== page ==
of ACTH from the pituitary gland, which
triggers release of cortisol from the adrenal
glands. But what happens next? What effects
does cortisol have on my body?”
The downside of too much
Craig’s mother explains that cortisol triggers the release of the sugar glucose into
the bloodstream. So cortisol increases the
amount of glucose in the bloodstream, which
supplies sugar to muscles. Also, cortisol
inhibits inflammation and suppresses the
The increase in blood sugar caused by cortisol can be valuable, such as when Craig hits
a long fly ball into the outfield and wants his
muscles to propel him around the bases before
a fielder can try to tag him out. But if Craig’s
stress response is triggered chronically, again
and again, it can be harmful to his health.
Craig already knows that his stress begins
in his brain. When Craig’s brain recognizes,
say, an upcoming exam in honors biology,
nerve signals go to the hypothalamus in his
brain. In response to these nerve signals,
his hypothalamus releases a molecule called
corticotropin-releasing hormone (CRH),
which travels to Craig’s pituitary gland.
The pituitary gland is the master gland of
the body, because it orchestrates many of the
body’s hormonal responses, including stress.
CRH from the hypothalamus causes the pituitary gland to release another hormone, called
adrenocorticotropic hormone (ACTH). When
ACTH is released, it circulates throughout the
body in the bloodstream, and when it reaches
the adrenal glands, it triggers the release of a
hormone called cortisol.
Craig’s mother mentions that cortisol, the
stress hormone, is a steroid hormone. Craig
interrupts his mother at the mention of the
word “steroid.” “Aren’t steroids illegal drugs
responsible for giving athletes huge muscles?” His mother explains that the steroids he
is thinking of are synthetic versions of human
hormones that were originally developed to
help promote muscle growth in individuals
whose muscles had atrophied from lack of
use following surgery.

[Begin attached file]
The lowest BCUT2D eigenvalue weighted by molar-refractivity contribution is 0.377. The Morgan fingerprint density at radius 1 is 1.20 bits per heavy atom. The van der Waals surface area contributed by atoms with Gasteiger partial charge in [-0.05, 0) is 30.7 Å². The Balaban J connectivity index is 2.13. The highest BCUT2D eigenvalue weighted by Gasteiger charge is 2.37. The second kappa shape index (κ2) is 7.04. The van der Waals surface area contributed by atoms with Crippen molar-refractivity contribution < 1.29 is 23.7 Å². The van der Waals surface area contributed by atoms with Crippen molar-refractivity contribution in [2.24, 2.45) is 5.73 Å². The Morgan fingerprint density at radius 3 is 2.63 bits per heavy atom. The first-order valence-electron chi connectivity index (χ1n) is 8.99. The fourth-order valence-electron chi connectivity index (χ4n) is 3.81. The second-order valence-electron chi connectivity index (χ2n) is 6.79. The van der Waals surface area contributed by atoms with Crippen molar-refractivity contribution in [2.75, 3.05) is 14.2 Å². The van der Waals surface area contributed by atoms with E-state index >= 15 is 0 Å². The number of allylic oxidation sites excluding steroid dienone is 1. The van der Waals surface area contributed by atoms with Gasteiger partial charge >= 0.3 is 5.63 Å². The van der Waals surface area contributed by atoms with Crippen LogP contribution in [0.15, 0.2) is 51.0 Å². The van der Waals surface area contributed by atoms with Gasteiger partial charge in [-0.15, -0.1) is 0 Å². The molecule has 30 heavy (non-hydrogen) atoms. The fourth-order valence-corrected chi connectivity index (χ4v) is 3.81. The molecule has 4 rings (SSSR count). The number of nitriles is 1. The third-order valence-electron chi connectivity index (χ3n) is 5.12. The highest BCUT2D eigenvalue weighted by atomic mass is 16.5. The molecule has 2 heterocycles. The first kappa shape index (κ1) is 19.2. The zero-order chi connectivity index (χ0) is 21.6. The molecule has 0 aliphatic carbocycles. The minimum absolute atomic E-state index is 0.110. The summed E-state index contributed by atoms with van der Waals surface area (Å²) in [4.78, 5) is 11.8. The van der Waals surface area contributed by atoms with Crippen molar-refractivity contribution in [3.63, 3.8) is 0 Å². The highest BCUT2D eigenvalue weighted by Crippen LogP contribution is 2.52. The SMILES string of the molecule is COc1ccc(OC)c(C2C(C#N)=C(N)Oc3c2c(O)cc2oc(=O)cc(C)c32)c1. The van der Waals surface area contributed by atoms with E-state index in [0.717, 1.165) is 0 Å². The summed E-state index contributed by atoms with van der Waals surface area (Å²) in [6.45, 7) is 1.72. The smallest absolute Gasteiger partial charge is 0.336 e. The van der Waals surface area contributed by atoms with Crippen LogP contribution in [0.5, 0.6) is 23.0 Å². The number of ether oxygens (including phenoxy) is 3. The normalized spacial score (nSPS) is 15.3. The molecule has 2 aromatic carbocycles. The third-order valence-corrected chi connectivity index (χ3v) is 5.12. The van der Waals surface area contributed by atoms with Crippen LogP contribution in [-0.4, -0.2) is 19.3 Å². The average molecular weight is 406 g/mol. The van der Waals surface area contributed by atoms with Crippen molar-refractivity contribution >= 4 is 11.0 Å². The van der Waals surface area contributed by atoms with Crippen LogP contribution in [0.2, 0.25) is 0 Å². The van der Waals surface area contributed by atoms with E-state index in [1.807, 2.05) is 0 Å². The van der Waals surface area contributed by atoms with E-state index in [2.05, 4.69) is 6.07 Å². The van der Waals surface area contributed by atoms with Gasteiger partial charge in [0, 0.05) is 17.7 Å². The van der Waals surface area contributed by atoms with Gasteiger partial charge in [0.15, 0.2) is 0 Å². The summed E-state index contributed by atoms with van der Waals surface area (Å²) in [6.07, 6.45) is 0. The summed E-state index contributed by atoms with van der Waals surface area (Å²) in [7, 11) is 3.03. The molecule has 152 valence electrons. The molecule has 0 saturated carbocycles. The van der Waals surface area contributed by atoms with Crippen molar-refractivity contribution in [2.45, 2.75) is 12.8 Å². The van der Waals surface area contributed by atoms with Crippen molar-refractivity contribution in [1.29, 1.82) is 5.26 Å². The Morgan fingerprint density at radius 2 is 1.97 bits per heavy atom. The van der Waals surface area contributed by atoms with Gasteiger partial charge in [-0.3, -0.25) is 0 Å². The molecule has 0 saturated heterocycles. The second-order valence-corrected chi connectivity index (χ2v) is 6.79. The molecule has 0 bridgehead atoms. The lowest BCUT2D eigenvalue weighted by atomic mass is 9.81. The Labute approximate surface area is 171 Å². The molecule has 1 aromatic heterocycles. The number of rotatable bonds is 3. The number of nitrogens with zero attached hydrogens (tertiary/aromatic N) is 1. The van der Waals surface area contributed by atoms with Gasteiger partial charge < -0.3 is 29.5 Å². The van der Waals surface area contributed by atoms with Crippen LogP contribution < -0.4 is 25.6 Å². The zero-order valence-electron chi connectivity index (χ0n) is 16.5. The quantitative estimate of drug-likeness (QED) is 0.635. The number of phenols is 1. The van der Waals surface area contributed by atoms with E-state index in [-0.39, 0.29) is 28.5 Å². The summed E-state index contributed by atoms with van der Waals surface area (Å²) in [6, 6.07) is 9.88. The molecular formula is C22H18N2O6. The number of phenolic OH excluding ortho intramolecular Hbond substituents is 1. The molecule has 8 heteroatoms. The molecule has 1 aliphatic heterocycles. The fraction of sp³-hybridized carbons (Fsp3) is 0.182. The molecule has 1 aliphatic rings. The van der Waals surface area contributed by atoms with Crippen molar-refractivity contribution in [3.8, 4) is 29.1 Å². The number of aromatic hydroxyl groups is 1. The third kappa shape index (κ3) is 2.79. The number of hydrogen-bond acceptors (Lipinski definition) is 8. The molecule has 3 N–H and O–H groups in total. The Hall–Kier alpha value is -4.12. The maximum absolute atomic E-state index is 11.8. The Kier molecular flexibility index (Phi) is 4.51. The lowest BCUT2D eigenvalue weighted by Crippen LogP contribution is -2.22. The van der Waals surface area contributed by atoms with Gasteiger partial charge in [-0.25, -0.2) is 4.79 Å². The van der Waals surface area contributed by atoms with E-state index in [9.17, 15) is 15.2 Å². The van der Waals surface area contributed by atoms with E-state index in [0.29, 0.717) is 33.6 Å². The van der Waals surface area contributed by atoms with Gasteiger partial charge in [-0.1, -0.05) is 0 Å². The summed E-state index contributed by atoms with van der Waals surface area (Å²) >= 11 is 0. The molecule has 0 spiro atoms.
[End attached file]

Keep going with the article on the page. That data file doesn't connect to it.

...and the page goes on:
Steroids are organic molecules that contain
three six-membered rings and one five-mem-bered ring (Fig. 2). This structure is called a
carbon skeleton. It is common to all steroid
molecules, but each of these molecules differ in the identity and location of the atoms
attached to this carbon skeleton. The chemical
structure of cortisol is shown in Fig. 3.
Craig summarizes how the cascade of
stress occurs in the body: “So, a neural signal
from the brain triggers release of CRH from
the hypothalamus, which triggers the release
Figure 2. The four-ring core structure of a steroid
molecule. Carbon atoms are located at the
corners of every ring.
Figure 3. The chemical structure of a cortisol
Tips to Manage Anxiety and Stress
Take a time-out. Practice yoga, listen to music, meditate, get a massage,
or learn relaxation techniques.
Eat well-balanced meals. Do not skip any meals.
Limit alcohol and caffeine.
Get enough sleep.
Take deep breaths.
Count to 10 slowly. Repeat, and count to 20 if necessary.
Instead of aiming for perfection, which isn’t possible,
be proud of however close you get.
Accept that you cannot control everything.
Maintain a positive attitude.
Volunteer or find another way to be active in your community.
Learn what triggers your anxiety. Is it work, family, school, or something
else you can identify? Write in a journal when you’re feeling stressed or
anxious, and look for a pattern.
Talk to someone. Tell friends and family you’re feeling overwhelmed.
Talk to a physician or therapist for professional help.
SOURCE: TIPS TO MANAGE ANXIETY AND STRESS. ANXIETY AND DEPRESSION ASSOCIATION OF
AMERICA: https://www.adaa.org/tips-manage-anxiety-and-stress [accessed Feb 2017].